Andre: My VHS documents and captures everything raw—it’s timeless. I went to this Black-trans protest a while ago and I documented it but never released it. I don’t believe in making a profit by documenting certain things that happen in our society today, but then I get to show people in the future that this is what happened. It’ll still maintain the same narrative, but then releasing it 5 or even 10 years after, it holds a stronger meaning and story.
It’s not news to anyone that in a time where everyone is desperately reaching to be inclusive, Black creators are still victims of improper representation or monetization of their work in the creative industry — what do you think is needed to change or fight this?
Andre: I feel like everyone should start pushing to make their own media companies and become less reliant on all these establishments. It’s already happening, and it’s all-black productions taking place. Even with me and my friends, we try to build a collective thing and pitch it to some of these companies. And I think being able to teach it to people younger than me the same way I would go to a mentor, I think through that, then things would change.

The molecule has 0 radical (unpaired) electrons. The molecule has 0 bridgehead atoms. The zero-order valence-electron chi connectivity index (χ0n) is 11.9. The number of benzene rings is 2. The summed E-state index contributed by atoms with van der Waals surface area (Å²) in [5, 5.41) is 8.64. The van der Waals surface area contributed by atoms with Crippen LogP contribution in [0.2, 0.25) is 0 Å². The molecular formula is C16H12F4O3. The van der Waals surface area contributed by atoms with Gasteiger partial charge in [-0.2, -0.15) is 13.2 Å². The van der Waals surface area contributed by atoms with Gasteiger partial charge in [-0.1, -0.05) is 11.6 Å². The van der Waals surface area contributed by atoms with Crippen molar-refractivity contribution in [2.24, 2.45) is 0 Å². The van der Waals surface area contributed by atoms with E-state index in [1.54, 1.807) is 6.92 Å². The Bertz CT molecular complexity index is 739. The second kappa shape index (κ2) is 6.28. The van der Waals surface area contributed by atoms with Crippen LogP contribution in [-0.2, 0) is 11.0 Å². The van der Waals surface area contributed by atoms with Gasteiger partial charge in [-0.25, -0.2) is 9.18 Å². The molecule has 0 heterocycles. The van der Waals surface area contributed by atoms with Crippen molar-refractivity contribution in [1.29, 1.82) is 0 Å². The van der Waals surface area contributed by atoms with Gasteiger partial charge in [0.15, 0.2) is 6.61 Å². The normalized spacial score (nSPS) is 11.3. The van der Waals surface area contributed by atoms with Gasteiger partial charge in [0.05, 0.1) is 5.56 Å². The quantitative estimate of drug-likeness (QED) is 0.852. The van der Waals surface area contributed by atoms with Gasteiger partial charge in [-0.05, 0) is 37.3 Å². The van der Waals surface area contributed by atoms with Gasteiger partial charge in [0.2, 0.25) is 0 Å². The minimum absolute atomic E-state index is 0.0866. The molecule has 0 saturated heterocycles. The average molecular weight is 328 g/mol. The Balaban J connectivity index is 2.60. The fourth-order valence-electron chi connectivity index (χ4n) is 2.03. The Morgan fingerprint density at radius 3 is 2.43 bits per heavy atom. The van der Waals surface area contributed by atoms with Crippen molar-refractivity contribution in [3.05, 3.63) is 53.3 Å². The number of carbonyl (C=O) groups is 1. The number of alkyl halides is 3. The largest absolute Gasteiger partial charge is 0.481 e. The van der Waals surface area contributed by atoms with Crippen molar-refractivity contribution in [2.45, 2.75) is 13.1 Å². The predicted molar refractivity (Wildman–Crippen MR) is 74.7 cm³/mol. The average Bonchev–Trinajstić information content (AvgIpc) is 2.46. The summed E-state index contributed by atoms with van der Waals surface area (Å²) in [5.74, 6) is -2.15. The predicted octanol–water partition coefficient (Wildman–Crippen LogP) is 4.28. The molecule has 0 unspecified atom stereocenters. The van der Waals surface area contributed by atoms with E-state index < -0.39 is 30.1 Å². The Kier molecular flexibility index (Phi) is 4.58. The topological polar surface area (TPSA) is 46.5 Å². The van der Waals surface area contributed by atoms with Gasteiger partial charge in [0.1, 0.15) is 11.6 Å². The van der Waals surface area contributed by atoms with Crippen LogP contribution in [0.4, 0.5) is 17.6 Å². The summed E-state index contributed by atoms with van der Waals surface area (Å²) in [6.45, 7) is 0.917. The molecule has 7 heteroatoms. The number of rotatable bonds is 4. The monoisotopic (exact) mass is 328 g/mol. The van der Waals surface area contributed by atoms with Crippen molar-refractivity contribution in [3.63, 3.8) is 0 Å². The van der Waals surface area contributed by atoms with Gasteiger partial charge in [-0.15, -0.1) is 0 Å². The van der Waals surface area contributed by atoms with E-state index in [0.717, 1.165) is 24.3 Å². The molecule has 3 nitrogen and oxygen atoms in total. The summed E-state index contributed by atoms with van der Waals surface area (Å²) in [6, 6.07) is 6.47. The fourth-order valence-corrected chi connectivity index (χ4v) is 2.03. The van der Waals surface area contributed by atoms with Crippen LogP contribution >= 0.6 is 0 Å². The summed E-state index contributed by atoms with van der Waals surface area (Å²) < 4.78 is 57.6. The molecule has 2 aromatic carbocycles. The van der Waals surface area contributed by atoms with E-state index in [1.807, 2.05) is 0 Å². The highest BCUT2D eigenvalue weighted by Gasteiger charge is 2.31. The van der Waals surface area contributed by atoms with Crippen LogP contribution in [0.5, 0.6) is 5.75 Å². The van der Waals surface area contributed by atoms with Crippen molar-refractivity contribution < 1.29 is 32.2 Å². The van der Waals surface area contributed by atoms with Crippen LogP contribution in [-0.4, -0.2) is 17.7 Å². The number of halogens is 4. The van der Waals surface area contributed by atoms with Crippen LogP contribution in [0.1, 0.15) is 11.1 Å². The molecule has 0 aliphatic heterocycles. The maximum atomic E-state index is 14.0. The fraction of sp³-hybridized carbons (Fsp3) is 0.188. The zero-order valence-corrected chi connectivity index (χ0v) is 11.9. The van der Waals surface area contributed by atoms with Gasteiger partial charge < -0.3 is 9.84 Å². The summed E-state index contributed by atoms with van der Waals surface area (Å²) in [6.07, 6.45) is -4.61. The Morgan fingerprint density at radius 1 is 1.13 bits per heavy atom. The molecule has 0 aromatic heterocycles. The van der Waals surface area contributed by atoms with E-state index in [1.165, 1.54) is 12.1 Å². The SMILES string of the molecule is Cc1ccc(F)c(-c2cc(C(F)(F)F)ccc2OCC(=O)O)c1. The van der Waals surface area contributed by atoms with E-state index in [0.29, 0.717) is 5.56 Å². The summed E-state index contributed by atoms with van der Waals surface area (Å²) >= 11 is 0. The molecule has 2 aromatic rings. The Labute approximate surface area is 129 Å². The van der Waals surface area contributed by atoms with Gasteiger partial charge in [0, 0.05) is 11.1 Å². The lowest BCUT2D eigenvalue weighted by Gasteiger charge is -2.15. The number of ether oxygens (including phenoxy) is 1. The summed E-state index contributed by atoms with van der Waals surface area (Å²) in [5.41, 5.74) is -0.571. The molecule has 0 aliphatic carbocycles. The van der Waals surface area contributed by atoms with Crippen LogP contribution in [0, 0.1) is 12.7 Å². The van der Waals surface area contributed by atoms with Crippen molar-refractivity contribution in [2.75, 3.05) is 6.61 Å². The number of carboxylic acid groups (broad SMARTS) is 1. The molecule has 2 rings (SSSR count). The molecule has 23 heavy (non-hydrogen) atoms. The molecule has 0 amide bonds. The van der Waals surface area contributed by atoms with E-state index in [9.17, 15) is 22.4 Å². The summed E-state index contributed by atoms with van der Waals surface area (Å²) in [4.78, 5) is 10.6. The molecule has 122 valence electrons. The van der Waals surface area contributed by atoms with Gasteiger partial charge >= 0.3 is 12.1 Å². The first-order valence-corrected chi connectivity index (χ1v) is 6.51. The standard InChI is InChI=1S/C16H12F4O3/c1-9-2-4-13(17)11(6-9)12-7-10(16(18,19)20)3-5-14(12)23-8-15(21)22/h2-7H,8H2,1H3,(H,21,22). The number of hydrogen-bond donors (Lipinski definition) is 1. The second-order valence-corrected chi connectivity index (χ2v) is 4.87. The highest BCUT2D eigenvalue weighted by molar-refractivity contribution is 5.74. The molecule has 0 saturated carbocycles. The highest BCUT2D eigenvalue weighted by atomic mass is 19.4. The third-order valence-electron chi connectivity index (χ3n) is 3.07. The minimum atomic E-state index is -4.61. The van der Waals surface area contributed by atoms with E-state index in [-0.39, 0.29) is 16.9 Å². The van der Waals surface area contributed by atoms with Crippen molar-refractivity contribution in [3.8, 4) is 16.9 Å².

You did a shoot for Pro-Keds a while ago. How do you think that project was able to speak to your aesthetic and who you are as a photographer?
Andre: Pro-Keds was actually through my friends Whaffle and Sola. It was just being able to bring everything back but in a black way. He already started with them already but he put me on. We’re trying to do that with every brand we can think of, and bring it real black.
Do you feel as though you’ve faced any pitfalls, past or present, when attempting to bring your creative vision to life?